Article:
Install a Server/9.2
(Sorry for the inconvenience)
The System Selection Screen of the PC-BSD® installer can be used to install a FreeBSD-based server operating system, rather than a PC-BSD® desktop operating system. This screen provides two server options:
- PBI Manager, the command line version of warden, and the command line versions of most of the Control Panel utilities. You will find those utilities in /usr/local/bin/pc-*. It also installs this of additional shells and utilities. : adds the following to a vanilla installation of FreeBSD:
For a server installation, using the PC-BSD® installer rather than the FreeBSD installer offers several benefits:
- the ability to easily configure ZFS during installation
- the ability to configure encryption during installation
- the ability to configure ZFS Multiple Boot Environments
- a wizard (described in this section) is provided during installation to configure the server for first use.
To perform a server installation, start the PC-BSD® installation as usual. When you get to the System Selection Screen of the installer, click the left arrow until either FreeBSD or TrueOS® is selected. In the example shown as in Figure 5.1a, the user has selected TrueOS® and the FreeBSD option is to the left of the selection.
Once selected, press "Next" to start the "Server Setup Wizard". The wizard is the same for either a FreeBSD or a TrueOS® installation.
Input and confirm the root password which will be used for administrative or "superuser" access to the server, then click "Next" to proceed to the screen shown in Figure 5.1c.
For security reasons, you should not login as the root user. For this reason, the wizard requires you to create a primary user account that will be used to login to the FreeBSD system. This account will automatically be added to the wheel group, allowing that user to su to the root account when administrative access is required.
This screen contains the following fields:
- Name: can contain capital letters and spaces.
- Username: the name used when logging in. Can not contain spaces and is case sensitive (e.g. Kris is a different username than kris).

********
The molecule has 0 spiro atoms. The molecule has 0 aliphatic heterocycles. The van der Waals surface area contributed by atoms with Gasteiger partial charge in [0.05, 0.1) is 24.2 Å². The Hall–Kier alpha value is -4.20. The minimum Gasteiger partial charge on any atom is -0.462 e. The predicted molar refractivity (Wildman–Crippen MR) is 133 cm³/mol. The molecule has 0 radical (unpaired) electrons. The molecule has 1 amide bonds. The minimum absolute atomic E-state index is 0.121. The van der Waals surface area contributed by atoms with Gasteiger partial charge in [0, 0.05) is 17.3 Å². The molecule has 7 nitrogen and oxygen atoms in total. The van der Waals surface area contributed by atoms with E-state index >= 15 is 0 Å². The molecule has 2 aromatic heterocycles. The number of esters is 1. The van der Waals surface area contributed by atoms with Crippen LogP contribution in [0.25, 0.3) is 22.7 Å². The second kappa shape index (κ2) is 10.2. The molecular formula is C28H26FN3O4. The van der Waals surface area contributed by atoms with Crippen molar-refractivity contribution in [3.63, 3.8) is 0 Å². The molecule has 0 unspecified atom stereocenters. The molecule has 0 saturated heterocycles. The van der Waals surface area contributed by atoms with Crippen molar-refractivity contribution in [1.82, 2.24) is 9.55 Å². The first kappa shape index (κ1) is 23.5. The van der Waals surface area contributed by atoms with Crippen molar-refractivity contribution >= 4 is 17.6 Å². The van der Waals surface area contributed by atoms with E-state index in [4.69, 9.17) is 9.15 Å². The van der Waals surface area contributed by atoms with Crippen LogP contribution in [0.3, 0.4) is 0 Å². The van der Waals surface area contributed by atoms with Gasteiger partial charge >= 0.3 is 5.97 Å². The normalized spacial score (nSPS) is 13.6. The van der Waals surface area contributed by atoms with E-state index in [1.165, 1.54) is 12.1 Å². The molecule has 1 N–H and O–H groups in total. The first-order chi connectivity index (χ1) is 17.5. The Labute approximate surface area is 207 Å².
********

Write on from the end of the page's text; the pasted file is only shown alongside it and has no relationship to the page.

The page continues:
- Password: the password used when logging in. You must type it twice in order to confirm it.
- Default shell: use the drop-down menu to select the csh, tcsh, or sh login shell.
When finished, click "Next" to proceed to the screen shown in Figure 5.1d.
Input the system's hostname. If you will be using ssh to administer the system, check the box "Enable remote SSH login". Click "Next" to proceed to the network configuration screen shown in Figure 5.1e.
Use the "Network Interface" drop-down menu to select from the following:
- AUTO-DHCP-SLAAC: (default) will configure every active interface configured for DHCP and both IPv4 and IPv6
- AUTO-DHCP: will configure every active interface for DHCP and IPv4
- IPv6-SLAAC: will configure every active interface for DHCP and IPv6
Alternately, select the device name for the interface that you wish to manually configure and input the IPv4 and/or IPv6 addressing information. When finished, click "Next" to proceed to the screen shown in Figure 5.1f.
If you wish to install FreeBSD source or ports, check the associated box(es) then click "Finish" to exit the wizard.
Click "Customize" if you wish to proceed to the Disk Selection Screen in order to configure the system's disk(s).
If you wish to save the finished configuration to re-use it at a later time, insert a FAT-formatted USB stick and click "Save Config to USB".
Once you are ready to start the installation, click "Next". A pop-up menu will ask if you would like to start the installation now.
Once the system is installed, it will boot to a command-line login prompt. Login using the primary user account that was configured during installation. You can now configure and use the server as you would any other FreeBSD server installation. Theis an excellent reference for performing common FreeBSD server tasks.